Investigating the role and significance of heritage and protecting it for the future
Cultural heritage, including rock art, ancient architecture, written heritage, music, material culture and intangible cultural practices, is important for contemporary well-being for diverse groups of people. For instance, the protection of heritage is central to the health of Aboriginal Australians and in the UK, visiting heritage sites has proven to be more beneficial to well-being than attending sporting events.
However, heritage is threatened globally by development and cultural intolerance with the destruction of heritage used to disempower people. Contemporary heritage institutions also face issues of sustainability due to a dearth of resources in terms of human capital and external support.
This research theme draws together academics working in diverse areas to develop new research projects on the role and significance of heritage in the contemporary world, as well as new ways to protect and present it for future generations. Potential projects in this theme include an interrogation of the connections between heritage and well-being in varied settings such as Indigenous heritage sites and community institutions involved in preserving popular culture; and connections between heritage, place and memory in increasing understandings of the construction of identity at local, national and international levels. This research informs cultural policy development with its focus on both tangible and intangible heritage.
PLACE, EVOLUTION AND ROCK ART HERITAGE UNIT
The Place, Evolution and Rock Art Heritage Unit plays a vital role in this research stream, linking Griffith staff and students to a highly collaborative international network of researchers and Indigenous peoples undertaking innovative visual, symbolic, landscape and cultural evolution research across Australasia. PERAHU’s vision is to advance global knowledge about human cultural evolution during the past 50,000 years and to highlight the importance of rock pictures as datasets that provide unique insights into the past, especially since the end of Pleistocene.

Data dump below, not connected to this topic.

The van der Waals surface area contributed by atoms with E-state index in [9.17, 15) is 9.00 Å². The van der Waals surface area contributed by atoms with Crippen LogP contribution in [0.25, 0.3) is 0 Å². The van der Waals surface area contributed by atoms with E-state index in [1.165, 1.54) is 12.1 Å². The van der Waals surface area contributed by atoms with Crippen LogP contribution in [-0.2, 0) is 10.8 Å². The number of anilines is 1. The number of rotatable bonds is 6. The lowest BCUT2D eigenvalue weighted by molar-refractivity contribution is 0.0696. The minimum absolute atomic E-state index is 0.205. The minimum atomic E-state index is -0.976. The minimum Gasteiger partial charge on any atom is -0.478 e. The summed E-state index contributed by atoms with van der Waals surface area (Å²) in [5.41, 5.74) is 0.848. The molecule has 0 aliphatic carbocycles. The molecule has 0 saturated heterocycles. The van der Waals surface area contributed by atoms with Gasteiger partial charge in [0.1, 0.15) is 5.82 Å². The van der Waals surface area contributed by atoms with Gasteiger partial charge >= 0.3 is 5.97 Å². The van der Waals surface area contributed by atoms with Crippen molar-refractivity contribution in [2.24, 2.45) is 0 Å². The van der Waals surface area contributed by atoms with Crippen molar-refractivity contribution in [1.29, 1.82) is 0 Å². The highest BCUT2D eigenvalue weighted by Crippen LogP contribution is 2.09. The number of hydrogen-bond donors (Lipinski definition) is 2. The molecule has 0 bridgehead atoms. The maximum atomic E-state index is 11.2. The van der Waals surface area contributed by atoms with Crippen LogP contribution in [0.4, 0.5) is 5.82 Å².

ARC Laureate Fellowship recipient
Professor Paul Taçon, Griffith’s chair of Rock Art Research, and director of the Place, Evolution and Rock Art Heritage Unit, was awarded a $2.5 million 2016 Australian Laureate Fellowship by the Australian Research Council for the project ‘Australian Rock Art History, Conservation and Indigenous Well-being’.
Baker, S. ‘Do-it-yourself popular music archives: an international comparative study of volunteer-run institutions that preserve popular music’s material culture.’ ARC-DP130100317 (2013-2015). Total amount funding $272,000 (project near completion).
Taçon, P., May, S., Brady, L., Wright, D., Goldhahn, J., Sanz, ID. ‘ History Places: Wellington Range rock art in a global context’. ARC-DP160101832 (2016 – 2018). Total funding amount $490,100.